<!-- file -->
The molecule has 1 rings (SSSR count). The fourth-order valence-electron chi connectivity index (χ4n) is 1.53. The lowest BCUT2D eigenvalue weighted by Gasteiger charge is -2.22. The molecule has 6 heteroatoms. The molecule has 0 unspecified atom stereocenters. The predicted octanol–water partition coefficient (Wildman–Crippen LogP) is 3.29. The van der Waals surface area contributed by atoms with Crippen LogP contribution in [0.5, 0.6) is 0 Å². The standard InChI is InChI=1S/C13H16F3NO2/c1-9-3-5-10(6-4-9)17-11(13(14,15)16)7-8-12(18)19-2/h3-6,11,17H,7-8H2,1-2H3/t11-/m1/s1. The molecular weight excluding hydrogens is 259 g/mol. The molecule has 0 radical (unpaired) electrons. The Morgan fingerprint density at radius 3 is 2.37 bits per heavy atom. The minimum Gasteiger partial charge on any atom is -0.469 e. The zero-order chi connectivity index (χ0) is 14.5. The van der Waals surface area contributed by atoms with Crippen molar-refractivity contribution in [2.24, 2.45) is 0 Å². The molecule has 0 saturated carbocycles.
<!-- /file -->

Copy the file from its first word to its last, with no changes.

The molecule has 1 rings (SSSR count). The fourth-order valence-electron chi connectivity index (χ4n) is 1.53. The lowest BCUT2D eigenvalue weighted by Gasteiger charge is -2.22. The molecule has 6 heteroatoms. The molecule has 0 unspecified atom stereocenters. The predicted octanol–water partition coefficient (Wildman–Crippen LogP) is 3.29. The van der Waals surface area contributed by atoms with Crippen LogP contribution in [0.5, 0.6) is 0 Å². The standard InChI is InChI=1S/C13H16F3NO2/c1-9-3-5-10(6-4-9)17-11(13(14,15)16)7-8-12(18)19-2/h3-6,11,17H,7-8H2,1-2H3/t11-/m1/s1. The molecular weight excluding hydrogens is 259 g/mol. The molecule has 0 radical (unpaired) electrons. The Morgan fingerprint density at radius 3 is 2.37 bits per heavy atom. The minimum Gasteiger partial charge on any atom is -0.469 e. The zero-order chi connectivity index (χ0) is 14.5. The van der Waals surface area contributed by atoms with Crippen molar-refractivity contribution in [2.24, 2.45) is 0 Å². The molecule has 0 saturated carbocycles.